GOALS AND TARGETS

Making targets public can be daunting, so start with the short- and medium-term. Accompany them with simple but meaningful commitments in your key areas of impact. Don’t be afraid to fall slightly short of your target – better to be ambitious than to set a goal that is so easy that it is meaningless.




In its Sustainability Report 2022, Fredericia (top), a Danish company, sets a clear and ambitious 2023-2025 target of 100% for products sold with FSC certification. Steelcase’s 2022 Impact Report (bottom) makes very clear its medium-term reduction goal in carbon emissions  – and is very honest about why ”it's too early to claim total achievement” despite far exceeding their emissions-reduction goal in 2021-22.


ROADMAP

Laying out a plan for achieving your targets – and your next steps to get there – is the most important part of any impact report. This ‘roadmap’ is the section to share and keep sharing with your team to build their support and collaboration for the tasks ahead. True changemakers are stepping up and sharing best practices to achieve a better world!


Fredericia, in its Sustainability Report 2022, offers a great example of a roadmap for change. Each of three main strategies is broken down into several focus areas, and then projections from “Current Situation” to 2023-25 are noted for each.


In tracking carbon emissions, Avocado’s 2022 Impact Report very simply sets out its progress toward, and strategy for, reducing emissions associated with transport and manufacturing.



Vestre is clear and direct about its plan to decarbonize by reducing the embodied carbon in materials used. The chart at top right, from the company’s 2022 Impact Report, shows a carbon intensity forecast. This tracks total annual carbon emissions, relative to revenue, from 2021 to 2030.


If this is not your first report, seek to track change from year to year:



PROGRESS AGAINST TARGETS

This is most easily presented in chart format, offering a simple way to compare this year against previous years. Some years you will come up short on your targets - be honest about this, explain the reasons and set out your plan for improvement.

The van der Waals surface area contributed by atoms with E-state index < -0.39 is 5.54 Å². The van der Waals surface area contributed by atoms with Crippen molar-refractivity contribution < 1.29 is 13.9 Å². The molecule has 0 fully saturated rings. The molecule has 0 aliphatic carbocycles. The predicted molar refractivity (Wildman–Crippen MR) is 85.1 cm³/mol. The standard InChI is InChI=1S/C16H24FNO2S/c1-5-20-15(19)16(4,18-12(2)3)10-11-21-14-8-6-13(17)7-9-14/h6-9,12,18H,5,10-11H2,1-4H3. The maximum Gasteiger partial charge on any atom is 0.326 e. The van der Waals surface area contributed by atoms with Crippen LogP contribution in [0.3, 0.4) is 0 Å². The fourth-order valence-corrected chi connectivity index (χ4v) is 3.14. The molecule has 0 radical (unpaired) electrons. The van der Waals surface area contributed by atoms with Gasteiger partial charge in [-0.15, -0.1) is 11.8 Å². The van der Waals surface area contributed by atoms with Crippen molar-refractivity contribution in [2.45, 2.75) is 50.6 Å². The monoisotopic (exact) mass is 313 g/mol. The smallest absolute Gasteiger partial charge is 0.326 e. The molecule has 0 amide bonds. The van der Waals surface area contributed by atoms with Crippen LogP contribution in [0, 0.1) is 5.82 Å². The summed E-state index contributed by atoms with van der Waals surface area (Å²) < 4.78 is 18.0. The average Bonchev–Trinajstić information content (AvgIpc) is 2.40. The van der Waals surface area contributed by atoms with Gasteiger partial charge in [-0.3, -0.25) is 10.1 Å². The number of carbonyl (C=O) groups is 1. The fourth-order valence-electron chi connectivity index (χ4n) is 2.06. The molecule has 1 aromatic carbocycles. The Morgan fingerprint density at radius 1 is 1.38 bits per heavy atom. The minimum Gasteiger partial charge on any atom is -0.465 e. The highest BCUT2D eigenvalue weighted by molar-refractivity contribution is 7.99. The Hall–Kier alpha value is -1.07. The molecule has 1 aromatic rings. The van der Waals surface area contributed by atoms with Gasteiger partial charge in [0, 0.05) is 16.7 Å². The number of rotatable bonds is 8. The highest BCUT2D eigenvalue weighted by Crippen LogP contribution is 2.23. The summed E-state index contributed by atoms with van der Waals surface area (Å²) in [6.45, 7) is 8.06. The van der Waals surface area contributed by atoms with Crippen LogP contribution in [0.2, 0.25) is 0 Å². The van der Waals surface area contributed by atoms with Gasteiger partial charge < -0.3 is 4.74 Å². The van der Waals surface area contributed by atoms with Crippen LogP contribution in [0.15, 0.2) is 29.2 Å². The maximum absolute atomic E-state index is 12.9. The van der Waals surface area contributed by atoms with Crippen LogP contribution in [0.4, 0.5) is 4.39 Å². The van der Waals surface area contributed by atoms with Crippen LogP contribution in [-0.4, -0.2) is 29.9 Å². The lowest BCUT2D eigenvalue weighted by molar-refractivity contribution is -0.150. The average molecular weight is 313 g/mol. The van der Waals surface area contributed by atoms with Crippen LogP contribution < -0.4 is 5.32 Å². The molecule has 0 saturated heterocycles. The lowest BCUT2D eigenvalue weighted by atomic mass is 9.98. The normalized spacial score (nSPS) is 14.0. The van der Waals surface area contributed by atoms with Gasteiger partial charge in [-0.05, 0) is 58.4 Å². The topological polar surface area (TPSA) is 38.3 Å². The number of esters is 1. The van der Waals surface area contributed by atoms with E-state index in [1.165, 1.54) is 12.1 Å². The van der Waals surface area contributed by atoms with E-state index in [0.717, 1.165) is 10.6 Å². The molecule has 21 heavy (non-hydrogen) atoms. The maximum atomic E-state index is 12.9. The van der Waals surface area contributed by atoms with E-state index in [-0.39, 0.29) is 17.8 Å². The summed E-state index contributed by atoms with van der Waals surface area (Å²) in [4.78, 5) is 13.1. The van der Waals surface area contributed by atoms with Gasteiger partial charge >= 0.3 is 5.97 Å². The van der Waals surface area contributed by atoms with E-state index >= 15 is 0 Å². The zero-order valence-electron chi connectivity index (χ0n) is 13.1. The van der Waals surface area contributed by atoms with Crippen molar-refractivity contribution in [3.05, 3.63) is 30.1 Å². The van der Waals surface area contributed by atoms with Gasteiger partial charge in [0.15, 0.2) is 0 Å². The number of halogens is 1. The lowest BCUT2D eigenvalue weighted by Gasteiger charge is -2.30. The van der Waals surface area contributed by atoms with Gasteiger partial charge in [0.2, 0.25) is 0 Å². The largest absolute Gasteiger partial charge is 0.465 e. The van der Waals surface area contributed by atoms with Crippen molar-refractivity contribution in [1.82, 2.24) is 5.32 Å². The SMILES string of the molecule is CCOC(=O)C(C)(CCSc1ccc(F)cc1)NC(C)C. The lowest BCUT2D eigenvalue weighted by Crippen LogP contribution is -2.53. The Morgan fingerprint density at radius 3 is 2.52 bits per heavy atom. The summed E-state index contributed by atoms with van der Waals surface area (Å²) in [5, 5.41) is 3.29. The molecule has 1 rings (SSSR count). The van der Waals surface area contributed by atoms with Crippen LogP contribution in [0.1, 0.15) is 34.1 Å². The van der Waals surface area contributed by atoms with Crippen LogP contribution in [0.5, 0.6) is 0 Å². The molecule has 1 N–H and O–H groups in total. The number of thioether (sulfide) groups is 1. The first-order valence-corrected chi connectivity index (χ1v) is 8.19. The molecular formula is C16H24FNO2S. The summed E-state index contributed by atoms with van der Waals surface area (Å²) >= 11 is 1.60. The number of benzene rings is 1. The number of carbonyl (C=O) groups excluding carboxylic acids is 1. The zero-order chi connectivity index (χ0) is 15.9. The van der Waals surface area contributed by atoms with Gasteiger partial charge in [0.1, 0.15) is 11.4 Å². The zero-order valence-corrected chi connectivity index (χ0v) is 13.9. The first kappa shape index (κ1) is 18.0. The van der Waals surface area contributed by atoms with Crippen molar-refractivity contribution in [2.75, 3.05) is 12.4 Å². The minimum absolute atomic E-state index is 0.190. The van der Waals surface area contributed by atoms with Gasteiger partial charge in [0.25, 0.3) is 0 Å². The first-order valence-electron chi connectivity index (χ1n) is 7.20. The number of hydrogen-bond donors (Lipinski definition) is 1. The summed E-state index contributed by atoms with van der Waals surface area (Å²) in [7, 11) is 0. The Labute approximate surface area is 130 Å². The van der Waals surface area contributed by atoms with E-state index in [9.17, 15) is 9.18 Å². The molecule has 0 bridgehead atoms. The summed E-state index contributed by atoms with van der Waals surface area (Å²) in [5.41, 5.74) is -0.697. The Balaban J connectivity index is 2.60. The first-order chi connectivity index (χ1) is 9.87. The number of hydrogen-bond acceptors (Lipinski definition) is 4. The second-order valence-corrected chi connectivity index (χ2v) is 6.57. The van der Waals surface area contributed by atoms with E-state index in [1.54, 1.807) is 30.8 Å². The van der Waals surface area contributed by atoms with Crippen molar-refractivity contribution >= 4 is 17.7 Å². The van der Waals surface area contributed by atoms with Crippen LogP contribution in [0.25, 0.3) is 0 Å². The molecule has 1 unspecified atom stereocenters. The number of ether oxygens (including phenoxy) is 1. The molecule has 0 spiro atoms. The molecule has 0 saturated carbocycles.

IKEA’s Sustainability Report FY22 shows progress on emissions reductions against its baseline year, but is also transparent about emitting 13.5 million tons of carbon associated with material extraction in 2022  - exceeding its baseline year.


You might also include these two features:

A statement by the 

Founder, Owner, Managing Director or CEO - Demonstrating a substantial commitment to sustainability helps to ensure support for the company’s sustainability journey internally. A statement from the senior decision-maker is a requirement of the GRI reporting standard.


Governance Structure - This is the place to note who is responsible for driving the company’s sustainability agenda and highlight the leadership behind it. Detailing governance structure is also required by the GRI.




Teknion’s Impact Report 2022 shows the full team responsible for driving the sustainability roadmap - alongside a message from the CEO noting that “the past two years have taught us that we can’t just rely on a comfortable evolution toward greater sustainability.”




What's next?


First, proofreading! Recruit a colleague with a keen eye for detail to make sure everything in your draft impact report makes sense and double-check for errors. Then send the draft to your company’s highest level of sustainability accountability, usually the Managing Director or CEO. This is an opportunity to provide explanations or information needed to ensure buy-in to, and sign-off on, the company’s targets and commitments.


Sustainability reports should be publicly available and easily accessible, ideally downloadable as a PDF. After all your hard work, make sure as many as possible read your report! Promote it across all company social media channels and through both outward - and inward-facing communication.


Once finished, don’t let your impact report gather dust! This report can serve as your go-to to help motivate – your team and yourself – and to tell the world of your sustainability journey. Your impact report can serve your company as a major catalyst for change!


Stay tuned for Part 2 of this 3-part Action Guide, which explores the nuts and bolts of reporting – how to identify, understand and prioritize impacts so that you can gather the information you need to start making a difference.




SOURCES

  1. Helene Jortveit Lauvland, “The Carbon Footprint of Furniture,” Norwegian University of Science and Technology (NTNU), Master’s thesis in Energy and Environmental Engineering, Supervisor: Johan Berg Pettersen, January 2021
  2. Planetary boundaries, Stockholm Resilience Centre, Stockholm University
  3. Mandatory Sustainability Disclosures (UK), Sustain IQ
  4. 2023 Global 100 Most Sustainable Corporations, Corporate Knights
  5. Mind the Purpose Gap, Deloitte Insights
  6. Global Reporting Initiative Standards
  7. United Nations Global Compact
  8. Sustainability Accountability Standards Board, Building Products and Furnishings Sustainability Accounting Standards
  9. Science Based Targets
  10. B Corporation
  11. B Corporation USA